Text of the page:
The executive director of the Maine Ethics Commission has advised the panel that he does not see sufficient grounds to investigate claims that Senate President Troy Jackson violated campaign finance laws in connection with his purchase of a house in Augusta.

Maine Senate President Troy Jackson in January in Augusta. Brianna Soukup/Staff Photographer

Members could still vote to investigate Jackson, a Democrat from Allagash, at next week’s meeting, but they would be doing so against the recommendation of Director Jonathan Wayne, who laid out his reasoning in a 110-page memo released Wednesday.

The request for an investigation was made last month by Rep. John Andrews, R-Paris, who cited allegations made by the Maine Wire, a conservative website affiliated with the Maine Policy Institute, a right-leaning think tank. The Wire posted an article in late August about Jackson’s purchase of a single-family home in Augusta in 2019 while representing a district in Aroostook County, questioning whether he violated the Legislature’s residency rules or falsely pledged to make the home his primary residence.

Jackson has maintained that he did nothing wrong and that he purchased the house in Augusta as a temporary place to stay while he served in the Legislature. His residence in Allagash is more than 300 miles from the capitol.

Wayne, in his memo, said that the Office of the Maine Attorney General provides guidance to legislators “that they may live temporarily outside their district, provided that they have sufficient ties to the district and intend to return there.”

“If the statements in Sen. Jackson’s preliminary response are correct, he has a convincing case to make that he remained a resident of Senate District 1, even if he occupied the Augusta property during the majority of September 2019 – September 2020,” Wayne’s memo said.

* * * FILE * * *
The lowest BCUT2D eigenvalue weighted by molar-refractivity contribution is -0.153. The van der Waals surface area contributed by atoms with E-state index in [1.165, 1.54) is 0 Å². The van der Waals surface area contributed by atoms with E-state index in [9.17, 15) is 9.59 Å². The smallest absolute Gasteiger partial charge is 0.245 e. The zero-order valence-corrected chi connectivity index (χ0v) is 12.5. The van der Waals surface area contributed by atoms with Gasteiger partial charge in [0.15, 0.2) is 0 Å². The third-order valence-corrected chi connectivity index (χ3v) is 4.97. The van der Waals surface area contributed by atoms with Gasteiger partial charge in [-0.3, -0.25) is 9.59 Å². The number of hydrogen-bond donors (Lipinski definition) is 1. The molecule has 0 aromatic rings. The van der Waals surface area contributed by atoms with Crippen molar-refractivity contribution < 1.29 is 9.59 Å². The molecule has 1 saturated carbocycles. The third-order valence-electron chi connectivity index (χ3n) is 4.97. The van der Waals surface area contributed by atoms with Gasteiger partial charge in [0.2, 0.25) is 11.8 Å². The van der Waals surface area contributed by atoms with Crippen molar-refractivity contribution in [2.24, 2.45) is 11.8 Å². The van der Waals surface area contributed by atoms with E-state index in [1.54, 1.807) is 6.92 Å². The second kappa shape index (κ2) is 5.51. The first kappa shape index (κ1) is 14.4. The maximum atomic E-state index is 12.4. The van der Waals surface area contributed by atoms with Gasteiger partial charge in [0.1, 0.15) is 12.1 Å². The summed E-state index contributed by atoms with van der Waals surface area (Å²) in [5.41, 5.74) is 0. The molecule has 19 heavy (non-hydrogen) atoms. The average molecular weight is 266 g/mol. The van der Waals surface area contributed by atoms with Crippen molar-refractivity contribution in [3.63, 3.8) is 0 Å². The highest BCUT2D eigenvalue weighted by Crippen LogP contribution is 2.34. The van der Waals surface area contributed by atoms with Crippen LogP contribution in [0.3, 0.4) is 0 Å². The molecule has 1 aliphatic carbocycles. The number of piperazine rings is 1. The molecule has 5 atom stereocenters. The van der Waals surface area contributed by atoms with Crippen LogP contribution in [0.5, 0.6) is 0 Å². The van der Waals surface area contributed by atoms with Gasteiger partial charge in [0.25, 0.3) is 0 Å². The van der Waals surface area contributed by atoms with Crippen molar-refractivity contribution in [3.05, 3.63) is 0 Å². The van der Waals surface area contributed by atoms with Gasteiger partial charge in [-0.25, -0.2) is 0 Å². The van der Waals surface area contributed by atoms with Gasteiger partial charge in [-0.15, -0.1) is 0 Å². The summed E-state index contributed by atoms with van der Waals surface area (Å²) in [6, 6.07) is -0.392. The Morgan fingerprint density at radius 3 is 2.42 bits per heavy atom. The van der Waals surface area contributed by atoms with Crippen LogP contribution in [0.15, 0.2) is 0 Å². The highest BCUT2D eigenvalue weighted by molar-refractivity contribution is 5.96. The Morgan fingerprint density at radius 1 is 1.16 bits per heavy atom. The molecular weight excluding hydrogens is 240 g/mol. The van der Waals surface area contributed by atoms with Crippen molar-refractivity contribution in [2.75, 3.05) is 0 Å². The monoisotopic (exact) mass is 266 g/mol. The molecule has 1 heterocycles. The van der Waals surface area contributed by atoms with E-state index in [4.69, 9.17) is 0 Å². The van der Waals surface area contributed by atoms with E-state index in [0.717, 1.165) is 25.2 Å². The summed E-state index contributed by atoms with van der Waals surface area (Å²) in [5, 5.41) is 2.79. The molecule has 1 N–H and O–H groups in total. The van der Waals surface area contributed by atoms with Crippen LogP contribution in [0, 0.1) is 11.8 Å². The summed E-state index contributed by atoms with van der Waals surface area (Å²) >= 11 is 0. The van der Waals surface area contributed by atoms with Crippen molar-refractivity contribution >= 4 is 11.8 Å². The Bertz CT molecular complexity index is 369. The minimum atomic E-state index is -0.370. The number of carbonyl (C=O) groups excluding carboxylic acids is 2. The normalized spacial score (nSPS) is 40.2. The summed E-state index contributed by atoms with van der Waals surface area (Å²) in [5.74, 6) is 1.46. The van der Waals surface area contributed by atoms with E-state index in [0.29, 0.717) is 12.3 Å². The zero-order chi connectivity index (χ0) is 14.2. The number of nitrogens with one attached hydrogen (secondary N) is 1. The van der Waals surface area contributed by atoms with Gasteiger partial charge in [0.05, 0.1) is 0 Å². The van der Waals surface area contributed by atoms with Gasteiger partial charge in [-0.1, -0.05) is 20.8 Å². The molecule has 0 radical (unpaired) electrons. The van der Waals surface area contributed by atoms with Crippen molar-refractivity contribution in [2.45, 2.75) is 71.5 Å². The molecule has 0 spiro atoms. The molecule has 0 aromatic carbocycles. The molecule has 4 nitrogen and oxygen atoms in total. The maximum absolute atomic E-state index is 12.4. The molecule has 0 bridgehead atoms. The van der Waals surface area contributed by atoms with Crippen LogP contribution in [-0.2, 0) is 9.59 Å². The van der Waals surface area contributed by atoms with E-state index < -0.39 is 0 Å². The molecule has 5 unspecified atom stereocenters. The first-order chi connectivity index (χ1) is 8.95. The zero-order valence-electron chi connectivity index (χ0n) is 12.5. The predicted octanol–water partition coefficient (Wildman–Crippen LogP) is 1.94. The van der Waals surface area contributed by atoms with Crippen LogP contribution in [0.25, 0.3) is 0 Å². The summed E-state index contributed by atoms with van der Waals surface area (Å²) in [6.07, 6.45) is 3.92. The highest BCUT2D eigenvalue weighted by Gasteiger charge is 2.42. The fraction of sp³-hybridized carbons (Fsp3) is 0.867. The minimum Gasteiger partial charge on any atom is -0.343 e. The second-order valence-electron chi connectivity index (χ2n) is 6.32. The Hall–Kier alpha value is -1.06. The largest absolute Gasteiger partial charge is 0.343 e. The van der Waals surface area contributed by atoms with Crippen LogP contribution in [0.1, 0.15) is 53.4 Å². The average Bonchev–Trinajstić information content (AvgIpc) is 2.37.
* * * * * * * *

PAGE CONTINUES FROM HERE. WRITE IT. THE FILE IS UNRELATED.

The bipartisan ethics commission consists of five members appointed to three-year terms by the governor and legislative leaders.

Andrews also sent a letter last month to the attorney general’s office demanding an investigation. A spokesperson said it is being reviewed.

According to records on file at the Kennebec County Registry of Deeds, Jackson and his partner purchased a single-family home in Augusta in September 2019 for $216,015. He sold the home in December 2021 for $323,000.

The mortgage agreement contains a clause that Jackson would occupy the home within 60 days of closing and use it as a “principal residence” for at least a year, unless that requirement was waived in writing by the lender or “extenuating circumstance outside (the borrower’s) control” prevented it.

It’s a standard disclosure on loans backed by the Federal Housing Administration, which are easier to qualify for in terms of credit and offer lower closing costs and lower down payments for the borrower.

Jackson, who now rents an apartment in Augusta, said his mortgage broker told him he qualified for the FHA loan even though Allagash has always been his permanent residence, because he spent the majority of the year in Augusta. He said he relied on the broker’s interpretation and didn’t read the forms.

Jackson did not take other steps that would have indicated he was changing his permanent residency. He didn’t register to vote in Augusta or register his vehicle. He said he planned to use the house the same way he might use a hotel or apartment, an arrangement that is common among lawmakers who live a considerable distance from Augusta.

Still, Republicans said last month that Jackson’s purchase and filings should be scrutinized.

Jackson, meanwhile, accused Republicans of targeting him for political reasons as he is often mentioned as a potential candidate for governor.

Related Headlines

Only subscribers are eligible to post comments. Please subscribe or login first for digital access. Here’s why.

Use the form below to reset your password. When you've submitted your account email, we will send an email with a reset code.